Investors had already been warned that the coronavirus pandemic had affected almost all parts of the energy giant’s business — from forecourts to its upstream division. But that impact was offset by gains from buying and selling crude and fuels, the company said in a statement on Thursday.
Like its peers Total SE and Equinor ASA (NYSE:EQNR), who reported similar gains, Shell’s oil trading business benefits from its extensive infrastructure, giving the company an advantage in periods of extreme price volatility.
Shell’s adjusted net income was $638 million in the second quarter, down 82% from the same period a year earlier but far better than the average analyst estimate of a $664 million loss.
“Results reflected lower realized prices for oil, LNG and gas, lower realized refining margins, oil products sales volumes and higher well write-offs,” the company said. “This was partly offset by very strong crude and oil products trading.”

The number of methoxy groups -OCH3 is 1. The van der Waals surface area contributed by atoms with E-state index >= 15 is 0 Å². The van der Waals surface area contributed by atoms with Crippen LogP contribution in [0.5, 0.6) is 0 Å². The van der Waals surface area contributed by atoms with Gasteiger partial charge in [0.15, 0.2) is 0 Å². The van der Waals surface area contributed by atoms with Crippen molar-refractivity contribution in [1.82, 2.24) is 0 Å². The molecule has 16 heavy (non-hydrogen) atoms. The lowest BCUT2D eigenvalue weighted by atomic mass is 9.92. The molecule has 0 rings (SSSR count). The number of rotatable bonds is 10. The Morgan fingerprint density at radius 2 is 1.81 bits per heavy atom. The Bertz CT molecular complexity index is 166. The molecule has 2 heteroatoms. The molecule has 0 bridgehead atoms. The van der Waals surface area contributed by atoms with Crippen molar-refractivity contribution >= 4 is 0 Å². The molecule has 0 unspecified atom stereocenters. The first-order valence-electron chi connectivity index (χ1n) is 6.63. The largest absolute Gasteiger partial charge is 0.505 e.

Shell and its peers exploited so-called contango plays as oil prices hit rock-bottom. The trade consists of filling up onshore storage or oil tankers with cheap crude and simultaneously selling it on the forward market at higher prices. The move helped the trading division of Norway’s Equinor ASA, which is much smaller than Shell’s, to make a record $1 billion gain in the second quarter.
In addition to taking advantage of a contango structure, Shell also made money on its jet-fuel book in particular, according to a person familiar with the matter.
Shell’s gearing, a measure of indebtedness, rose to 32.7%. While investors were forewarned that gearing would rise by as much as 3% on the back of Shell’s multibillion dollar writedown, it further delays its ability to reach its target of 25%.
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